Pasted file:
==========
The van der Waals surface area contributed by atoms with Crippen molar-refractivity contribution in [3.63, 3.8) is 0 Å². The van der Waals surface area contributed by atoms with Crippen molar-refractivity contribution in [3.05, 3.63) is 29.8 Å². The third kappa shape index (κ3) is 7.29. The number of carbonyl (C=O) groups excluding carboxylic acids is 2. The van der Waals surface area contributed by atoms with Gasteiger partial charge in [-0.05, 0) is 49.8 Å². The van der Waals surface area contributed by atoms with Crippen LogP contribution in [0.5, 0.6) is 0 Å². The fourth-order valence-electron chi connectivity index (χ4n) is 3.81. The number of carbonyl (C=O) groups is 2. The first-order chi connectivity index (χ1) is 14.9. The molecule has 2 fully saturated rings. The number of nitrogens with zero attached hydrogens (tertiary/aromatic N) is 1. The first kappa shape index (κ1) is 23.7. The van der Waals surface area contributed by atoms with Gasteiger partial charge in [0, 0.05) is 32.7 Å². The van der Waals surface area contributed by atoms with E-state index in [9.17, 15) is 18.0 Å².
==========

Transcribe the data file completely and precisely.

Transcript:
The van der Waals surface area contributed by atoms with Crippen molar-refractivity contribution in [3.63, 3.8) is 0 Å². The van der Waals surface area contributed by atoms with Crippen molar-refractivity contribution in [3.05, 3.63) is 29.8 Å². The third kappa shape index (κ3) is 7.29. The number of carbonyl (C=O) groups excluding carboxylic acids is 2. The van der Waals surface area contributed by atoms with Gasteiger partial charge in [-0.05, 0) is 49.8 Å². The van der Waals surface area contributed by atoms with Crippen LogP contribution in [0.5, 0.6) is 0 Å². The fourth-order valence-electron chi connectivity index (χ4n) is 3.81. The number of carbonyl (C=O) groups is 2. The first-order chi connectivity index (χ1) is 14.9. The molecule has 2 fully saturated rings. The number of nitrogens with zero attached hydrogens (tertiary/aromatic N) is 1. The first kappa shape index (κ1) is 23.7. The van der Waals surface area contributed by atoms with Gasteiger partial charge in [0, 0.05) is 32.7 Å². The van der Waals surface area contributed by atoms with E-state index in [9.17, 15) is 18.0 Å².